Posted on: January 12, 2012 1:43 pm
Edited on: January 12, 2012 4:24 pm
The NHL announce its full list of All-Stars on Thursday in about as poor a way as it could have. Remember when Mario Lemieux called the NHL a garage league? Maybe he was thinking of days like this.
The NHL had ample opportunities to put this front and center. They could have announced the selections on Wednesday night using NBC Sports Network and TSN. Heck, they could have made the announcement using the NHL Network instead of running a replay of a game from last night.
All of that would have been better. Instead, the All-Star selections started leaking one at a time. The first was the Florida Panthers announcing Brian Campbell would be representing them. Then the Blackhawks followed with the Patrick Kane, Jonathan Toews and Marian Hossa. The leaks continued until the NHL finally released the entire list of players about an hour later.
It's almost like it wasn't planned.
Anyway, on to the guys who were selected. These are the guys who will head to Ottawa for the All-Star Game and will be part of the second NHL All-Star Fantasy Draft, much like the way you would pick teams for kickball at recess with two captains selecting players until they're gone.
As usual, there are a few head-scratchers in here.
Jason Spezza (Senators), Milan Michalek (Senators), Daniel Alfredsson (Senators), Jamie Benn (Stars), Pavel Datsyuk (Red Wings), Marian Gaborik (Rangers), Claude Giroux (Flyers), Marian Hossa (Blackhawks), Jarome Iginla (Flames), Patrick Kane (Blackhawks), Phil Kessel (Maple Leafs), Mikko Koivu (Wild), Joffrey Lupul (Maple Leafs), Evgeni Malkin (Penguins), Logan Couture (Sharks), Alex Ovechkin (Capitals), Jason Pominville (Sabres), Daniel Sedin (Canucks), Henrik Sedin (Canucks), Tyler Seguin (Bruins), Corey Perry (Ducks), Steven Stamkos (Lightning), John Tavares (Islanders), Jonathan Toews (Blackhawks).
Erik Karlsson (Senators), Dion Phaneuf (Maple Leafs), Dustin Byfuglien (Jets), Brian Campbell (Panthers), Zdeno Chara (Bruins), Alexander Edler (Canucks), Dan Girardi (Rangers), Shea Weber (Predators), Keith Yandle (Coyotes), Dennis Wideman (Capitals), Ryan Suter (Predators), Kimmo Timonen (Flyers).
For those wondering on the breakdown, that's 24 players from the Eastern Conference, 18 from the Western. The six vote-ins all coming from the East helps with that bit of disparity, though.
Now, on to the superlatives ...
You never know who actually said no to the invite. That's the caveat here. But if nothing else the players should get the honor and then decline to appear (I get the murkiness of it, but they deserve the honor).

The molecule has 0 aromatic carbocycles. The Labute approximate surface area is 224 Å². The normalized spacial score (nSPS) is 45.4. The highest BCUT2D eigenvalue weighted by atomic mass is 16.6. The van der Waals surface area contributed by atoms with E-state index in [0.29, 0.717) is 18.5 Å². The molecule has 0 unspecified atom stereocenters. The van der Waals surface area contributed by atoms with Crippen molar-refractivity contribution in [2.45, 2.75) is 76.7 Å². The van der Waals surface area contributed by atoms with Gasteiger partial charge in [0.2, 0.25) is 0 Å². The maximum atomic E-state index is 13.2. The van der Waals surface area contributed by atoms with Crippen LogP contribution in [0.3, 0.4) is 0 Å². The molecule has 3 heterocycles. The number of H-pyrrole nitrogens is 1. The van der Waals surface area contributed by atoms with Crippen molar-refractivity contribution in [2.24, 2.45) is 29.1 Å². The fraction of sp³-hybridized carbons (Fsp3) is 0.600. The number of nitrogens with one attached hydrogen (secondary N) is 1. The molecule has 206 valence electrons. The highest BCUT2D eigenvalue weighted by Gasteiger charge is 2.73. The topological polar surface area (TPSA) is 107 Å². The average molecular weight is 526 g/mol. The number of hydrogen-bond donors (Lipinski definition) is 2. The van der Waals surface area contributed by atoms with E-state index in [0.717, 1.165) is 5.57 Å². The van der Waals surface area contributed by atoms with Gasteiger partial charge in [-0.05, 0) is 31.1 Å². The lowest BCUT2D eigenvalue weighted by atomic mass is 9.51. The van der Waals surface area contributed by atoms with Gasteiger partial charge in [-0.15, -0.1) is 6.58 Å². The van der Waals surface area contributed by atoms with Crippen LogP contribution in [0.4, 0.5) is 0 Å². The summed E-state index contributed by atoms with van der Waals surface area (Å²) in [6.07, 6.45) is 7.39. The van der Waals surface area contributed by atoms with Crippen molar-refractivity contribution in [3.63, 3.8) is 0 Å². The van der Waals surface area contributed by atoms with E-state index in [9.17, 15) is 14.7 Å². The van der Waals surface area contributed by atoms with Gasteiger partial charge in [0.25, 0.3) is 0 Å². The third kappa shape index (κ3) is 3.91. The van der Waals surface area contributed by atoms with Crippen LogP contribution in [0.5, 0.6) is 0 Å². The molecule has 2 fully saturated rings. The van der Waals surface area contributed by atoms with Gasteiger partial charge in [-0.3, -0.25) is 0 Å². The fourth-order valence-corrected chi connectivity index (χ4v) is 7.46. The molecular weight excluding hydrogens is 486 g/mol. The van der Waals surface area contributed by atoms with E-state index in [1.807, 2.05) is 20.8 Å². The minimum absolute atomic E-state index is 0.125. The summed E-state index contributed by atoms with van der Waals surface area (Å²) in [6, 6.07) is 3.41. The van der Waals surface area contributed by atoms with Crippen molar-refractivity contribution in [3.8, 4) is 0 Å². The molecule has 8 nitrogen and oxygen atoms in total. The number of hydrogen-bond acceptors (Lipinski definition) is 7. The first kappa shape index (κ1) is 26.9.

I understand that Nicklas Backstrom (the Capitals center, that is) is injured at the moment, but he's day to day and the game isn't for another few weeks. There is zero doubt that he has been the Capitals' best player this season, not Ovechkin, who made the roster ahead of a long list of players that probably deserved it more.
I scratch my head a little with the selection of Byfuglien on defense. Not that he is bad by any stretch, but I probably would take a few guys over him. From the Jets perspective, I would have liked to see Evander Kane more.
You could make a case -- probably not a great one, however -- for Florida's Jason Garrison, as well. He leads defensemen in goals with 11 and has a slap shot that might possibly stand a chance in the hardest shot competition against Chara and Byfuglien.
There are a few more in the forward role who seem to be more deserving. It's going to continue to come back to Ovechkin because he's the high-profile name with mediocre numbers. Thomas Vanek in Buffalo? Scott Hartnell in Philly? Kris Versteeg in Florida? Patrik Elias for the Devils? Patrice Bergeron in Boston? Patrick Sharp (who was reportedly not picked before injury concerns) Or even Radim Vrbata from the Coyotes? The lists goes on.
It goes to show how even when the fans aren't voting, star power is a big factor. It's always about a little more than just performance.
To make room for the snubs you obviously have to decide who shouldn't be on the list, otherwise they aren't a snub, right? Well that is pretty tough to do.
I do not think Ovechkin deserves his selection based on merit alone. But again, there's more to it than just the stats. Ovechkin gets in based on the star power and marketing more than anything else. I don't necessarily like that, but I can accept that. I think Kane falls into this category to an extent, too. All things being equal, a few of the snubs probably deserve the honor more than Kane this season, but he has a little star power that, say, Versteeg doesn't have.
I'm not terribly high on the other Caps pick of Wideman either. He's had a good season offensively, which is what this game values most, so in that regard it's OK. But even he admitted he was surprised when he was told, he thought he was getting traded.
After them (not counting the guys voted in) it gets pretty tough. Not any wholly undeserving guys (not even the above mentioned).
Keeping in mind that every team gets represented through the All-Star Game or the rookie selections, some guys are safe. That makes it tougher.
Who will be Mr. Irrelevant?
We know this much: It won't be Kessel again. Absolutely no way to predict this accurately, so my stab in the dark is going to say Couture. He's the only member from the Sharks, he is young and plays at the position with the most players, on the wing.
Who will be the captains?
The official announcement will come in a week, so for now we're left to speculate. Alfredsson is a given seeing how the game is in Ottawa. Take that one to the bank. The other was likely going to be Selanne, but now ... Iginla? Maybe you go with an old Senator in Chara? I'd take my chances it's Iginla.